Have you ever heard of Carlsberg? Together with Tuborg, for a long time these two breweries have sold most of the beer in Denmark. Brewer Jacobsen founded Carlsberg in 1847. His son founded Tuborg. They were not a loving family.
At one point, some marketing people wanted to know more about consumer attitudes and behaviors and Gallup sent out interviewers to ask, among many other things, about people’s beer brand preferences and consumption.
When the data were analyzed, what the consumers said about drinking Tuborg matched what the brewery sold of beer. But when the answers for Carlsberg afficionados were extrapolated, it didn’t even begin to mirror how much Carlsberg beer was sold.
What happened here?
The analysts thought deeply about this, and they came up with that Tuborg was consumed by “the educated” while Carlsberg was preferred by “the working man”. When you ask anybody on a Saturday morning in the midst of their family how much beer they have drunk the day before – supposedly with their colleagues after work – it is more likely they would admit to having had two than five or more bottles. If you have worked physically hard, being more thirsty would be a reasonable effect, and anecdotal evidence supported this hypothesis.
The next time, the interviews happened at the workplace and the numbers matched much better actual sales for both brands.
This was to me back in school – and perhaps to you now – a real-life introduction to what social scientist call social conformity. It accounts for a lot of the variances between what people say they will do or have done and what they actually ended up doing.
The difference is often bigger if you ask people in person than if they fill out an anonymous questionnaire online – but some categories of people will not be represented at all if you only use online questionnaires. Hence, for in-person interviews, one can include a social conformity panel – a set of innocently looking questions that show how likely it is that this person has not answered truthfully but could have been swayed to conform to a social norm. When these questions are included in international research packets, populations from more Embedded/Collective cultures are more likely to choose more socially acceptable answers than people from more Autonomy focused/Individualistic cultures.
This old story about Carlsberg came back when I listened to the podcast about Collective Illusion below:
I have already shared the podcast as a post on LinkedIn, but I thought it deserved to be put into this context.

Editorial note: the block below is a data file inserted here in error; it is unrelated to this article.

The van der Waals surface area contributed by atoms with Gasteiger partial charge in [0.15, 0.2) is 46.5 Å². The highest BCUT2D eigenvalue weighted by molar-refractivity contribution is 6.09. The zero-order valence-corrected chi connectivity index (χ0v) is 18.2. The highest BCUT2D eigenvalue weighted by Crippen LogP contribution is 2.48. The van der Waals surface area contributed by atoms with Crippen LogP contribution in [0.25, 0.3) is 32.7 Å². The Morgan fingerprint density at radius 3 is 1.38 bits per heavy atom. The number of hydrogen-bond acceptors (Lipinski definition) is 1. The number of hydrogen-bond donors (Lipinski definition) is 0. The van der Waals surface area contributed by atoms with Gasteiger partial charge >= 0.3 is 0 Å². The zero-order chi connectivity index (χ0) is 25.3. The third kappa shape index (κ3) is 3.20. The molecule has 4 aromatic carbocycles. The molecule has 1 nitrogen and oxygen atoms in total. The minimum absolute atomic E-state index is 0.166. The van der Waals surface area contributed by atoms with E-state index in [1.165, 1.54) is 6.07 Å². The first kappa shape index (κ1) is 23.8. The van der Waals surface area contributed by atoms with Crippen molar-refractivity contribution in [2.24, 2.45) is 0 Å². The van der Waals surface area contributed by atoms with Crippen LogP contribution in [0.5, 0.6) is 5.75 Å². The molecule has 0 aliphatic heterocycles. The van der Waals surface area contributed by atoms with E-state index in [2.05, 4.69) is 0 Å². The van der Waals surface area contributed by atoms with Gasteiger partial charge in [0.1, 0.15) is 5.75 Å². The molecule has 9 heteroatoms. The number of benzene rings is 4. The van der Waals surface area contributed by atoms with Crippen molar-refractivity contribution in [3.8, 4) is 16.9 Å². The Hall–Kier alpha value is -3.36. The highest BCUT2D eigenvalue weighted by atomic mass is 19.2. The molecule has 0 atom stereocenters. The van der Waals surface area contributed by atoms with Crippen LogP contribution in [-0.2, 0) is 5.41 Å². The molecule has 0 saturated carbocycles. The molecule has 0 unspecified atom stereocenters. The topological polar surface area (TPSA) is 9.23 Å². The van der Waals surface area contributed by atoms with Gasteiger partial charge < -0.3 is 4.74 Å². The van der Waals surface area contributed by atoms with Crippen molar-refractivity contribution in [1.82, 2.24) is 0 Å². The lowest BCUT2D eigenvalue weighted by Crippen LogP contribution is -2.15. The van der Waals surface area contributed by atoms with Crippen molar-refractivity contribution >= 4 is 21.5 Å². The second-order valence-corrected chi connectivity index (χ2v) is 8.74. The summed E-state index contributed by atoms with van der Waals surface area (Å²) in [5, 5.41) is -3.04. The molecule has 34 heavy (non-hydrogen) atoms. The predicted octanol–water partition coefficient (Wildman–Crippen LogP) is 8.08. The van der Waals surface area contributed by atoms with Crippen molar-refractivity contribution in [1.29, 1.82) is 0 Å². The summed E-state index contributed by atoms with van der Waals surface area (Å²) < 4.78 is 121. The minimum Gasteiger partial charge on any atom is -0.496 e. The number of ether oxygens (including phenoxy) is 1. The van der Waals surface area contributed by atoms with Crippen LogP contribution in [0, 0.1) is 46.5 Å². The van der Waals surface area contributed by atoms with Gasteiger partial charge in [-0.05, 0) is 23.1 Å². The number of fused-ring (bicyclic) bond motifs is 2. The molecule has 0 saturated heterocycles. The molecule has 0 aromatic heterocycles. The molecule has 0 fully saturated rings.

Among the illusions shared were:
- Respect for each other is among the most desired behaviors among a majority of Americans, but they falsely believe that this is not important to anybody else.
- Trusting and trustworthiness is in the top three of what people want, but they falsely believe that other people don’t care that much about it.
Two things tickled me about the findings that Todd Rose mentioned on Scott Barry Kaufman’s podcast.
The first tickle is that Social Media places us in a set of groups with whom we probably feel some kind of belonging, and that reinforces the same effect as being asked in front of your wife how much beer you had before you got home last night: you don’t want to get into trouble with your group/wife, so you answer what you think they/she want(s) to hear.
The second tickle is that this has such a strong affect in ”the land of the free.” In cultural research, Americans consider themselves highly individualistic and autonomy loving. The more libertarian you claim to be, the more individualistic you supposedly should be as well. After all, not depending on anybody is what libertarian ideals are all about. And yet, among GOP voters, over 50% will in public claim that the 2020 presidential election was stolen while, according to Todd Rose, only 14% believe that if asked in confidence.
I am not out to have a political fight with GOP voters; I am just asking in general: Why do people – GOP or DEM – who claim to highly value autonomy walk into this social conformity trap to the point where they think respect and trust is something nobody else cares about?
I am so puzzled – and one reason is that I don’t recognize the people showing up in these statistics or the people “yelling” on Twitter among any of the Americans I know.
If you know any, please send them a link to the podcast.